Jovial restaurateur Drew Nieporent stood outside of Lincoln Center’s Avery Fisher Hall on Monday evening, May 4, holding an umbrella in one hand and a smoldering stogie in the other.
A Cuban? Never! “You’re too young to remember, but Ken Aretsky almost went to prison for that!” Mr. Nieporent said, referring to the proprietor of midtown’s Patroon whose well-stocked humidor was raided by customs agents back in 1998.
“[Publicist] Jennifer Baum has arranged for so many of my peeps to be interviewed over there, I have to smoke,” Mr. Nieporent explained, pointing to a tented red carpet area, where fellow culinary heavyweights Daniel Boulud, Jacques Pepin, and a George Hamilton-level tanned Stephen Starr, among others, were lined up for photos and interviews before the start of the 2009 James Beard Foundation Awards.
“This is not the Tribeca Film Festival!” Mr. Nieporent shouted. “One at a time!”
Hosted this year by the actor Stanley Tucci, co-star of the upcoming Julia Child biopic Julie & Julia, the annual Oscars of food invariably draws an eclectic mix of young attractive publicists in slinky gowns and lots of older fat guys in suits–and at least one wearing overalls and a Paul Reubens-style red bowtie. Chef Mario Batali showed up in a tux and bright, traffic-cone orange Crocs.
“I love this event,” said the dapperly dressed Mr. Nieporent, sporting a pink bowtie and yet another (perhaps celebratory) cigar, still wrapped in plastic, protruding from his breast pocket. “It’s really the only time that the industry allows us to self-promote on such a large scale. So why not? Fashion does it, movies do it.”
There are those who take issue with the self-promotion. Fellow restaurateur Keith McNally, for one, previously denounced the flashy ceremony as “ludicrous.” The eccentric operator of Pastis, Balthazar, and the newly refurbished Minetta Tavern, didn’t show up for this year’s awards, despite his nomination for outstanding restaurateur.
“I’ve paid off a few of the judges so I’m probably a shoo-in at this point. NO!” Mr. McNally told the Transom via email. “Can’t be there as I’m working at Minetta Tavern all night. Hope you enjoy it. It’s probably more fun than I’m willing to admit.”
Competing with Mr. McNally for the foundation’s most businessy prize was Mr. Nieporent, who, prior to the ceremony, described it as arguably the most precious. “There’s got to be two dozen chef awards,” he said. “Chef of the north, chef of the south, chef of the east, chef of the west, rising star, falling star, whatever. There’s only one category for restaurateur. One! And the participants in that category, every single one is worthy.”
Mr. Nieporent and his Myriad Restaurant Group–who’ve opened 32 restaurants in 24 years, he noted–have earned numerous James Beard nominations in recent years, though he lamented, “like in the Kentucky Derby, my horse finished last.” (He hasn’t won since Nobu took outstanding restaurant honors in 1995.)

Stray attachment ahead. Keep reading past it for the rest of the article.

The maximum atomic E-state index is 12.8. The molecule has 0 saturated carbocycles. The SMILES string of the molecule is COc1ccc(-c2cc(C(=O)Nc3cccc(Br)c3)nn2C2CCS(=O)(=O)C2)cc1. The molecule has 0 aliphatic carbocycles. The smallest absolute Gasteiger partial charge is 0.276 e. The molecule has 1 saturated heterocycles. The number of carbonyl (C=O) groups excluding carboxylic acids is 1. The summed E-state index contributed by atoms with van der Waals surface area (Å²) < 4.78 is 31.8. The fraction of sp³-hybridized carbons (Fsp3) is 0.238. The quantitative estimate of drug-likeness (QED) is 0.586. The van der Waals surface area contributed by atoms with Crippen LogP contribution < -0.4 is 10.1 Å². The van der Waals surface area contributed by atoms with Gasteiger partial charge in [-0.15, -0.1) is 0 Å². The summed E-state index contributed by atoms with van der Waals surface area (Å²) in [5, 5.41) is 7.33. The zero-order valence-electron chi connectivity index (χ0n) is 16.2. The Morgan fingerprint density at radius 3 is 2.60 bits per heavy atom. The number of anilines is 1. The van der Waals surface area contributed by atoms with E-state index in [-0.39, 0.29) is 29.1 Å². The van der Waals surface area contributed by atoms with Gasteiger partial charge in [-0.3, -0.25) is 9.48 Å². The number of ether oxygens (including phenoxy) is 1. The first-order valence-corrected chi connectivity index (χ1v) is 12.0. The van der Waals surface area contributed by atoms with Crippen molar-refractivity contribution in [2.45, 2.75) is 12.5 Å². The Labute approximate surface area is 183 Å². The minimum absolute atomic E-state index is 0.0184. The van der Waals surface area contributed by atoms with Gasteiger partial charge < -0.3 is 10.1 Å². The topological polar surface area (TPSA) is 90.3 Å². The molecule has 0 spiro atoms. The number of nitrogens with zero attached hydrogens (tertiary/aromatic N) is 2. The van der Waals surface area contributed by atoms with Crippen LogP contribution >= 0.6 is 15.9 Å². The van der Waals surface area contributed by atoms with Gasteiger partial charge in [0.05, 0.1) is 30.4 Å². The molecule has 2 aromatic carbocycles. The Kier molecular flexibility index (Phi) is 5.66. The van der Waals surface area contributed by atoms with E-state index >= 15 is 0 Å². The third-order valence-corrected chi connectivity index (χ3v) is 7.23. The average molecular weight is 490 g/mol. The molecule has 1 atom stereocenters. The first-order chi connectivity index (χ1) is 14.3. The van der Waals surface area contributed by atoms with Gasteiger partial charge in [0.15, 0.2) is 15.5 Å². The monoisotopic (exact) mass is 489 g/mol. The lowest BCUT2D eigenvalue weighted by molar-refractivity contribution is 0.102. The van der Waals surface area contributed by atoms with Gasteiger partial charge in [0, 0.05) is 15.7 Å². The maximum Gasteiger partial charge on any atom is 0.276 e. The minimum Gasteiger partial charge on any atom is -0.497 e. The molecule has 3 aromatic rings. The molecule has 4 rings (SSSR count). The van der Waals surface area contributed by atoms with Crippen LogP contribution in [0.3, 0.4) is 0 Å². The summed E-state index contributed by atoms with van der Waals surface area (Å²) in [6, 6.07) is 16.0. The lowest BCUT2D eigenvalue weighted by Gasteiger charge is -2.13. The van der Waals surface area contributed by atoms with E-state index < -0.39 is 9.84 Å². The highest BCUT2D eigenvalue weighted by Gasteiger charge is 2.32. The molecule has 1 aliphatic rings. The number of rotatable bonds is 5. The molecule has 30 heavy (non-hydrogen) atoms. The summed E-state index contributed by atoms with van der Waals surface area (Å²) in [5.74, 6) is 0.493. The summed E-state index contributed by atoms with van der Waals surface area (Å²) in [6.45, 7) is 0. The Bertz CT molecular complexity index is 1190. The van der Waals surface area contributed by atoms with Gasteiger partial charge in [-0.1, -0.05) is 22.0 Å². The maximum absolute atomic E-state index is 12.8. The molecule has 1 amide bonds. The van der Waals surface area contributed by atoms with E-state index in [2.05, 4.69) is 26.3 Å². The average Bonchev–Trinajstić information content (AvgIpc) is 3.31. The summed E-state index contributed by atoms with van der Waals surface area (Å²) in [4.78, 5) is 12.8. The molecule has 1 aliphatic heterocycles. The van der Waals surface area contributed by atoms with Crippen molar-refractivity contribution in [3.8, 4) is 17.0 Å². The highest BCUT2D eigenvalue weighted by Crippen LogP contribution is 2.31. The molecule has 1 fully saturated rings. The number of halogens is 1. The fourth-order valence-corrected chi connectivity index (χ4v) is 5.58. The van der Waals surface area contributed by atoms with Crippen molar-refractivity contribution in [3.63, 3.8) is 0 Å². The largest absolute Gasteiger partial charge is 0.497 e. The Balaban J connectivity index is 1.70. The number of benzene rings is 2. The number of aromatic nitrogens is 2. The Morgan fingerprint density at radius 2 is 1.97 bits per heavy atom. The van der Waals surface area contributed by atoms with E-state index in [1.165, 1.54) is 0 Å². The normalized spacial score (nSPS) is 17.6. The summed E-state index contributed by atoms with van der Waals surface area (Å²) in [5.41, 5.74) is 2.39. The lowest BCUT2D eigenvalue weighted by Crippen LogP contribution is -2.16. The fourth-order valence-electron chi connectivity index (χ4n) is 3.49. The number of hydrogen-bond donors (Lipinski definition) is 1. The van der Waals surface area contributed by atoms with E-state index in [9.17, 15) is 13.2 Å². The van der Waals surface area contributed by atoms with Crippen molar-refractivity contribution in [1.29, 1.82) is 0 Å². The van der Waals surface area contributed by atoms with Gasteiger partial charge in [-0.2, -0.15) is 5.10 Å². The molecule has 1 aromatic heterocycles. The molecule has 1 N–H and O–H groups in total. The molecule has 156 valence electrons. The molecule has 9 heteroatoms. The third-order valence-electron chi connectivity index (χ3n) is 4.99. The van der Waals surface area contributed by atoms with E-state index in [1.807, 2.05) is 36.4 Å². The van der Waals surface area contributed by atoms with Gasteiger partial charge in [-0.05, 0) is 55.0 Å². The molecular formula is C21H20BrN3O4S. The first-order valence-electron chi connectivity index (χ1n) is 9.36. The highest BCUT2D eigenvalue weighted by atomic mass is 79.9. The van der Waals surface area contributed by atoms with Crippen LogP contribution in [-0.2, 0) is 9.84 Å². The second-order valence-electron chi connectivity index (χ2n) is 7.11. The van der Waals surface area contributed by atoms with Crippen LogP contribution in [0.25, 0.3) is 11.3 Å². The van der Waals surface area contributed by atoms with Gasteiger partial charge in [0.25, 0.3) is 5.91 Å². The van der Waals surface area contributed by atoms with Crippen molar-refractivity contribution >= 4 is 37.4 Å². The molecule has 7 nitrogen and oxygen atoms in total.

His newly opened Corton was also in the running this year for best new restaurant, though, from the outset, he pointed to maverick chef David Chang’s Momofuku Ko as “the Derby favorite.” (Turned out later, he was right.)
Mr. Chang and his self-described band of “young punks” soon arrived in the standard style, aboard a big rented party bus. (Just the single bus this time, not two like last year.) Chef Wylie Dufresne of wd-50 also deboarded the bus, clutching a plastic cup half full of liquid and otherwise stuffed with limes. “Will you sign my ticket?” the mockingly star-struck Mr. Dufresne asked his pal Mr. Chang for an autograph.
A number of other prominent cooks had been invited to board Mr. Chang’s bus of debauchery but declined. “I was shocked that he invited us, to be honest,” said Scott Conant, whose new eatery Scarpetta was also competing for honors against Mr. Chang’s Ko. “I’m here with my son and my wife and I don’t know if I want to expose them to the Chang party bus,” added Top Chef’s Tom Colicchio.
Inside, the awards show would drag on for nearly four hours, as various presenters repeatedly joked about all the food awaiting ravished attendees afterward in the lobby.
“People are so hungry, Lorraine Bracco is biting my ear behind me,” quipped Mr. Nieporent, finally taking the stage to accept his long-awaited medalion for outstanding restaurateur at about 9:30 p.m. (The show started at 6.) “Excuse me one second,” he told the crowd, “I’m Twittering. Don’t you hate that shit? You know, somebody twitted me that, in the time that we’ve been here, [Nashville restaurateur] Jack Arnold and his wife had another kid.”
Mr. Nieporent, who later hosted an after-party at his Midtown spot Nobu 57, had a strange feeling that he was going to win, he said. “You know why? My wife goes to bed very early. The lights were out. I tip-toed to the bed. And, suddenly, I stepped in dog shit–I swear to god! Two dogs! And, I screamed, ‘We’re going to win!’”